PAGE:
It’s 2AM, your 6 year old boy awakens, screaming of painful legs and wanting you to rub them to help the pain go away.
While you massage his legs, you look for any cause for his distress, there is no swelling, redness or heat. Nothing looks out of the ordinary. You administer some paracetomol or nurofen and he returns to sleep, with the pain settled within 30 minutes.
The next morning he is running about as if nothing occurred that night. The following week, he has a similar episode, causing you to worry about what might be causing these painful night time symptoms.
How Common are Night time leg pains?
The scenario described, is surprisingly common amongst young, active children. Night time leg pains most commonly affect children between the ages of 3 – 12 years.
A recent, large Australian study reported that night time leg pains affected 37% of children aged 4-6 years. Another study found that as many as 15% of school-age children have episodic leg pain.
These night time leg pains are often referred to as ‘growing pains’ but often do not occur during the peak growing phases. Many children with this presentation, are hypermobile (i.e. overly flexible joints) and have flexible flat feet resulting in leg muscles having to work harder to provide joint stability during physical activity. These muscles become fatigued and the child will experience a pain similar to ‘delayed onset muscle soreness’ (or DOMS).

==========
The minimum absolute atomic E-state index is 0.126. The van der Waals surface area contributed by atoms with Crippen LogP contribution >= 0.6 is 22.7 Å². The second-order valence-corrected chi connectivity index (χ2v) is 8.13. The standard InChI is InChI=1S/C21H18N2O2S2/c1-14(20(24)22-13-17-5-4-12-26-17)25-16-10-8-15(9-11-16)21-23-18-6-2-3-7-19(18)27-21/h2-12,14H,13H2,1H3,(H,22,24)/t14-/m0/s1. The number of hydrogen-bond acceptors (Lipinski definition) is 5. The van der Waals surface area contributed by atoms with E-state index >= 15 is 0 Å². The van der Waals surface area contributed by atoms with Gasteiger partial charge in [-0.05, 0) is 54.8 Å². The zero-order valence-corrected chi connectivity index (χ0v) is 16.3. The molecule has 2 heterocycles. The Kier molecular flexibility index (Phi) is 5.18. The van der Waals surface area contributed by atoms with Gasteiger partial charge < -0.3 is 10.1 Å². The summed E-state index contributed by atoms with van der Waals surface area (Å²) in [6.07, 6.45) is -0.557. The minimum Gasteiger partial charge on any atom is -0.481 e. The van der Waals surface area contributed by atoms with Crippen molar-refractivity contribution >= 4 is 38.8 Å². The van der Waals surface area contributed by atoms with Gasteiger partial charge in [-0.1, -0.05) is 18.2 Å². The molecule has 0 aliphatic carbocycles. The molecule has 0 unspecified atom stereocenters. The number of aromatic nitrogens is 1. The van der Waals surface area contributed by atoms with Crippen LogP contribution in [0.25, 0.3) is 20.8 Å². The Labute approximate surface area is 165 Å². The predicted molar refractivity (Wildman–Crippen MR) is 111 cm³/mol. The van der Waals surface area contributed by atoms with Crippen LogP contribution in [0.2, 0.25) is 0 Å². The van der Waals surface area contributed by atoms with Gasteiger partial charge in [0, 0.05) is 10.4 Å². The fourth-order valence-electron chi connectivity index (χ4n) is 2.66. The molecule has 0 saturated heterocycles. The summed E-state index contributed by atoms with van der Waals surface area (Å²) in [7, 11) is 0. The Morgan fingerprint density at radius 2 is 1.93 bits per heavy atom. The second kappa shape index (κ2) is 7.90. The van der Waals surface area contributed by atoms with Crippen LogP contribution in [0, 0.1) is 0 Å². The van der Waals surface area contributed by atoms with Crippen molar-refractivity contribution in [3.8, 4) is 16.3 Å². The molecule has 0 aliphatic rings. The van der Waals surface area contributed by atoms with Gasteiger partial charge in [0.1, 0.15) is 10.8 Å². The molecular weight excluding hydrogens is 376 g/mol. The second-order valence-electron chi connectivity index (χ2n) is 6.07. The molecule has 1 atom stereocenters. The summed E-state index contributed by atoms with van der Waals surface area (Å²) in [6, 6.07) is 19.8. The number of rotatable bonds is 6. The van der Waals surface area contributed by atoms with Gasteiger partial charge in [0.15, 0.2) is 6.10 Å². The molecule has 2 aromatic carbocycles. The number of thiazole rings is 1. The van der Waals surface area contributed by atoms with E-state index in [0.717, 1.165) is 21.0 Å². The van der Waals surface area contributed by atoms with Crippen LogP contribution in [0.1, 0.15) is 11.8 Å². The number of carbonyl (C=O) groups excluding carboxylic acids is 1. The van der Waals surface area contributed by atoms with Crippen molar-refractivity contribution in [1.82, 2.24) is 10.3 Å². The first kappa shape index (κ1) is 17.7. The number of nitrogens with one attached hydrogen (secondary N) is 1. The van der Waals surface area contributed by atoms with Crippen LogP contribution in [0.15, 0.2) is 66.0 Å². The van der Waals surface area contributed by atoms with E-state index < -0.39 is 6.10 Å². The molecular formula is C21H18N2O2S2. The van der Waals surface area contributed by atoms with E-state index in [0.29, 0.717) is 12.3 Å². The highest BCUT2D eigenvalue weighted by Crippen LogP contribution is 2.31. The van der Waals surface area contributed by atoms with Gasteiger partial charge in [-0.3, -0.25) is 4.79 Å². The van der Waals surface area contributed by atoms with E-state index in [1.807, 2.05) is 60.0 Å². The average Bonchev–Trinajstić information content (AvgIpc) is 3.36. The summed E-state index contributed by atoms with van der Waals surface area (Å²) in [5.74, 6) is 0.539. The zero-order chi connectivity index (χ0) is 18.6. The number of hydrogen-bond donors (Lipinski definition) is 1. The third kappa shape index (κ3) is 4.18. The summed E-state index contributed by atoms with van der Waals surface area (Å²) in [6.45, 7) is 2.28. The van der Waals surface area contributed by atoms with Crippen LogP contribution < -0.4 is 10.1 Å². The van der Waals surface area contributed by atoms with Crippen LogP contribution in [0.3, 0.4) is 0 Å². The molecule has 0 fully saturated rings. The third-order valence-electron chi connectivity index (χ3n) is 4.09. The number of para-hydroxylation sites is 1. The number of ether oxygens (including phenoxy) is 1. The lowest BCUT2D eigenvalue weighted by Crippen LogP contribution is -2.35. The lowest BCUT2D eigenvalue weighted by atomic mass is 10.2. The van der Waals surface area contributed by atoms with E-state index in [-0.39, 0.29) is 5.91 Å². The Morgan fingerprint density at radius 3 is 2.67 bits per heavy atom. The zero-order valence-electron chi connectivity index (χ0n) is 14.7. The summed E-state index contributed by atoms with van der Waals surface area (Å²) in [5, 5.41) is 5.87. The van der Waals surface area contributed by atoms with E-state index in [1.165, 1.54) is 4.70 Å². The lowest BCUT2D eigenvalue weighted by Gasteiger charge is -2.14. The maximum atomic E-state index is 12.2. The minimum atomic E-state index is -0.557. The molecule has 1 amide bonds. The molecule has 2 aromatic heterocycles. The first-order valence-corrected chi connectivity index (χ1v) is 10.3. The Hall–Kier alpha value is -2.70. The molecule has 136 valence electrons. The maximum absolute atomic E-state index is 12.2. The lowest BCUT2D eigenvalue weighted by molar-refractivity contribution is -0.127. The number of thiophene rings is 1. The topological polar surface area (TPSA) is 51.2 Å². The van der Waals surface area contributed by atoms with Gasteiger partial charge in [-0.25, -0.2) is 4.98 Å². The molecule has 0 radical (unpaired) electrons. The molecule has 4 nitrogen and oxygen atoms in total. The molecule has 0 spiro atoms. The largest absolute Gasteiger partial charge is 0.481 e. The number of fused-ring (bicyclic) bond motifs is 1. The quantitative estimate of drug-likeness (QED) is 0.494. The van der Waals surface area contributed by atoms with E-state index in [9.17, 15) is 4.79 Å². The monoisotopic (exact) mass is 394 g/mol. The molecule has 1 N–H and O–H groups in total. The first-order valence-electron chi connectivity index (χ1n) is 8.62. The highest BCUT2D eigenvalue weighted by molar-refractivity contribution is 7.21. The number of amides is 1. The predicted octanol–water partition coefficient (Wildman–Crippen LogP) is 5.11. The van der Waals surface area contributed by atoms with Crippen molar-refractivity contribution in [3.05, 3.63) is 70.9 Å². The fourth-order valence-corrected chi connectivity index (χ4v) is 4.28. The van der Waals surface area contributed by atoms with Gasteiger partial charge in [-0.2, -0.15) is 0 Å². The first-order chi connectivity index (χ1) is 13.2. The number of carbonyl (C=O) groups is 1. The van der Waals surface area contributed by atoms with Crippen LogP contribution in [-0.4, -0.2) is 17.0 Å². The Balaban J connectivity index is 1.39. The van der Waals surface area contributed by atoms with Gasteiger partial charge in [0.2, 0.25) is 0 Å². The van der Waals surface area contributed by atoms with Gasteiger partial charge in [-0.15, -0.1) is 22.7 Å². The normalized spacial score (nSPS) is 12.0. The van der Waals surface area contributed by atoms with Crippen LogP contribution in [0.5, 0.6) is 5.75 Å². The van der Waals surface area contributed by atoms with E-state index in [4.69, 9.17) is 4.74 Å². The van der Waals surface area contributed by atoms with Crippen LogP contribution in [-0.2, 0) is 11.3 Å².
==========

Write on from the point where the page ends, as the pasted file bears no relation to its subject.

These symptoms are not associated with serious underlying disease and usually completely resolve by late childhood. However, frequent night time episodes may have a major impact on the child and the family’s daily routine, including daytime fatigue, absence from school, school performance, reduced physical activity and frequent use of pain relief medications.
Improving the child’s foot posture, balance and strength and providing a stable base of support with foot orthotics and appropriate footwear can have a significant and immediate impact on the frequency and intensity of these painful night time episodes.
If your child’s sleep is being affected by repeated episodes of leg pain, a visit to your Podiatrist will help your family return to a peaceful night sleep!
Prevalence of “growing pains” in young children. – PubMed
Growing pains. A clinical investigation of a school population. – PubMed